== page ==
How “House of the Dragon” Is Making Direwolf Mistake From Game of Thrones Even Worse?

“House of the Dragon’s” dragons run the risk of making Game of Thrones’ direwolf gaffe seem even worse. The prequel to Game of Thrones takes place about 170 years before the events of Jon Snow, Daenerys Targaryen, and others, with a strong focus on House Targaryen at its peak. Even while the events may have occurred in the distant past by the time of Game of Thrones, the impending spinoff has the potential to reshape and reframe specific plot developments and character arcs in the main series.

Much of this will be centered on the Targaryens themselves since it will provide additional context and explanations for things like Daenerys’ wicked turn in Game of Thrones season 8. House Stark may not feature in House of the Dragon until season 2, as what is happening in the North isn’t of fundamental importance to the tale until the Starks and Targaryens make an alliance. Even if there aren’t any dire wolves by then, it has the potential to influence (and worsen) Game of Thrones‘ use of them.

One of Game of Thrones’ major blunders was how it adapted (or didn’t adapt) the direwolves from George R.R. Martin’s A Song of Ice and Fire books to the screen. Each Stark has a specific tie with his or her direwolf (most of whom can warg into them), and they are intricately linked to their adventures and characters, but little of this was used in the program.

Due to a combination of economic constraints and the difficulties of portraying direwolf features on screen and getting the look correct, the majority of direwolf elements were deleted from Game of Thrones. Neither rationale provided a satisfactory answer, and it’ll be made even more difficult by the fact that “House of the Dragon” will feature 17 dragons (or at least a figure in that ballpark), according to Martin.

There was already a sense that Game of Thrones had chosen dragons over direwolves because they were bigger and more stunning in terms of appearance and what they’d offer to the show’s scale, as well as being more marketable as the show continued. The ability of “House of the Dragon” to create 17 dragons takes that to a whole new level; it’s an incredible amount of CGI, especially given the promise that they’ll all look different and have their own personalities, and it suggests that’s where the majority of the Game of Thrones prequel’s budget will be spent.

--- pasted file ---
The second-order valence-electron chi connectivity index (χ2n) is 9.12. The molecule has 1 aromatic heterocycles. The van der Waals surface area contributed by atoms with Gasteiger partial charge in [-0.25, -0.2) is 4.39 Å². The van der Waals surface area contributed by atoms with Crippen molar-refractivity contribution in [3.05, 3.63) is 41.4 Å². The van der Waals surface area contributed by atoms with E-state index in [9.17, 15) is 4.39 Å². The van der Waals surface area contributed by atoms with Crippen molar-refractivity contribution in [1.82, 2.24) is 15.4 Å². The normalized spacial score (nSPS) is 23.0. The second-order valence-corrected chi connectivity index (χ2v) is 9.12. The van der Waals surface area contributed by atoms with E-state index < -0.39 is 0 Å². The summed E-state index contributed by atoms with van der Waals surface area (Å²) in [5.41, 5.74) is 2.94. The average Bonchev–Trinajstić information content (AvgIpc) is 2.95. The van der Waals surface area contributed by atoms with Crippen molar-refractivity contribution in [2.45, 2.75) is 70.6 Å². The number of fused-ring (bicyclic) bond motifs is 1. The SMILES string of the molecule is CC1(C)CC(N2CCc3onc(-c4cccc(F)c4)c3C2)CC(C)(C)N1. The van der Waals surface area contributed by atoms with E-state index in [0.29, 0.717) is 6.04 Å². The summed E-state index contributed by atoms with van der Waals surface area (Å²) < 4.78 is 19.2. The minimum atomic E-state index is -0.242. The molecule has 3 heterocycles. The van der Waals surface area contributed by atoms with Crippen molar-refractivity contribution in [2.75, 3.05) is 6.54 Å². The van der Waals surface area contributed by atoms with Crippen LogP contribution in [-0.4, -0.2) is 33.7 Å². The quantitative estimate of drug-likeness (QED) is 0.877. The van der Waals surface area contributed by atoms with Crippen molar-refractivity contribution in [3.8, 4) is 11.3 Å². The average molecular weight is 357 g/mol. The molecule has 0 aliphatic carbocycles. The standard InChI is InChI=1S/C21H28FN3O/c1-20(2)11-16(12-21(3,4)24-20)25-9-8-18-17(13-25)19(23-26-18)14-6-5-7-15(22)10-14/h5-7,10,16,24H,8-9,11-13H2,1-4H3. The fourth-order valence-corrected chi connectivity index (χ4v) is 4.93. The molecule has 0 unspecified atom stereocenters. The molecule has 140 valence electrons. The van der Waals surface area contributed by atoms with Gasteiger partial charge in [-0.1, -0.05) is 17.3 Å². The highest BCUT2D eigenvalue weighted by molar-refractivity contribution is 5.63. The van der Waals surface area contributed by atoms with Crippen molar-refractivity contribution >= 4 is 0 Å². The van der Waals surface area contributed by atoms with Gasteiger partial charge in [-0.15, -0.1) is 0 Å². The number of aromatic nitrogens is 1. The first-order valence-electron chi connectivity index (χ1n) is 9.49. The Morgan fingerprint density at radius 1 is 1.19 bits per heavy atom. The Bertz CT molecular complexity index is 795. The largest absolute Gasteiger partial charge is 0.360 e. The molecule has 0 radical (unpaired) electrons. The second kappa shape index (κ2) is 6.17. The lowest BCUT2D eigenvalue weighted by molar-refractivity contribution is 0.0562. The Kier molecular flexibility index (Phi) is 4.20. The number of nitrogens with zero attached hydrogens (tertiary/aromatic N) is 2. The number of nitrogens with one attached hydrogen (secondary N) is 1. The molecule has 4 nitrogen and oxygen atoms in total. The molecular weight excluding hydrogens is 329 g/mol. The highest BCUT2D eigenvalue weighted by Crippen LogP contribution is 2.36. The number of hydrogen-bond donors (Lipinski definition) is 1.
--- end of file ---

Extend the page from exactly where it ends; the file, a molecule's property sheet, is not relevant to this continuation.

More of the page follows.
That may not all happen in season 1, with the Dance of the Dragons serving as a prelude to the civil war, but it still means there will be moments where numerous dragons are on screen, battling, flying, and breathing fire, and yet Game of Thrones couldn’t supply a few more CGI direwolves.

In terms of CGI, dragons and direwolves aren’t comparable – again, one of the reasons for not using the latter as much is that they have to look like wolves, only much larger – but given how good visual effects are, the money the show had, and how good it was elsewhere (not just with dragons, but also with things like its wight polar bear, for example), it could work.

Because dragons are so important to the plot and people in “House of the Dragon”, it’s fantastic that HBO is delivering in terms of budget and that the team behind it can make the CGI work. But, if it can have 17 dragons, it feels like Game of Thrones might have had more action scenes with Ghost, Nymeria, and Summer, among others.